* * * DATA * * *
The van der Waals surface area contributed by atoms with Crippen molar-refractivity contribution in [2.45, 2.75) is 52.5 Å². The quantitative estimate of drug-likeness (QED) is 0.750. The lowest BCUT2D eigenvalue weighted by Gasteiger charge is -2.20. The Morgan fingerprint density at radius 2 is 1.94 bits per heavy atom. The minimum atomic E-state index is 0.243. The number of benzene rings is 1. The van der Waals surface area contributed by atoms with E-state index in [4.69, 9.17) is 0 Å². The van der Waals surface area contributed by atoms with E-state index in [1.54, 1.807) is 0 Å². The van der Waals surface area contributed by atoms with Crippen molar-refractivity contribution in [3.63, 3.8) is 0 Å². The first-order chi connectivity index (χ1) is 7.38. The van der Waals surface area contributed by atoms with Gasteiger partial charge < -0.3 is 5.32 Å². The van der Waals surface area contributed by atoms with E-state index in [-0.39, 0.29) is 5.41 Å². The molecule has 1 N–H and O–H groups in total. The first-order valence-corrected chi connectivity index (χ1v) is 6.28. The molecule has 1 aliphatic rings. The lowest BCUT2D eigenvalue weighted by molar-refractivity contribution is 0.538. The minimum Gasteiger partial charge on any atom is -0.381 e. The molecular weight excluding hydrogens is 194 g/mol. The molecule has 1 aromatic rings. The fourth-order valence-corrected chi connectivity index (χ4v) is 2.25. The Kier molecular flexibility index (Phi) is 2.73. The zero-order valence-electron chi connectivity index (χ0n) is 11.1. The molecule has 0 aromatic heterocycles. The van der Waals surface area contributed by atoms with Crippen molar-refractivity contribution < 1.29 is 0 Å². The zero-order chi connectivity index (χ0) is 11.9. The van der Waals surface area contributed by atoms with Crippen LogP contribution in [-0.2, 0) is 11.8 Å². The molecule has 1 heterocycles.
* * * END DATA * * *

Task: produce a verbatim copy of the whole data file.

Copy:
The van der Waals surface area contributed by atoms with Crippen molar-refractivity contribution in [2.45, 2.75) is 52.5 Å². The quantitative estimate of drug-likeness (QED) is 0.750. The lowest BCUT2D eigenvalue weighted by Gasteiger charge is -2.20. The Morgan fingerprint density at radius 2 is 1.94 bits per heavy atom. The minimum atomic E-state index is 0.243. The number of benzene rings is 1. The van der Waals surface area contributed by atoms with E-state index in [4.69, 9.17) is 0 Å². The van der Waals surface area contributed by atoms with E-state index in [1.54, 1.807) is 0 Å². The van der Waals surface area contributed by atoms with Crippen molar-refractivity contribution in [3.63, 3.8) is 0 Å². The first-order chi connectivity index (χ1) is 7.38. The van der Waals surface area contributed by atoms with Gasteiger partial charge < -0.3 is 5.32 Å². The van der Waals surface area contributed by atoms with E-state index in [-0.39, 0.29) is 5.41 Å². The molecule has 1 N–H and O–H groups in total. The first-order valence-corrected chi connectivity index (χ1v) is 6.28. The molecule has 1 aliphatic rings. The lowest BCUT2D eigenvalue weighted by molar-refractivity contribution is 0.538. The minimum Gasteiger partial charge on any atom is -0.381 e. The molecular weight excluding hydrogens is 194 g/mol. The molecule has 1 aromatic rings. The fourth-order valence-corrected chi connectivity index (χ4v) is 2.25. The Kier molecular flexibility index (Phi) is 2.73. The zero-order valence-electron chi connectivity index (χ0n) is 11.1. The molecule has 0 aromatic heterocycles. The van der Waals surface area contributed by atoms with Crippen molar-refractivity contribution < 1.29 is 0 Å². The zero-order chi connectivity index (χ0) is 11.9. The van der Waals surface area contributed by atoms with Crippen LogP contribution in [-0.2, 0) is 11.8 Å². The molecule has 1 heterocycles.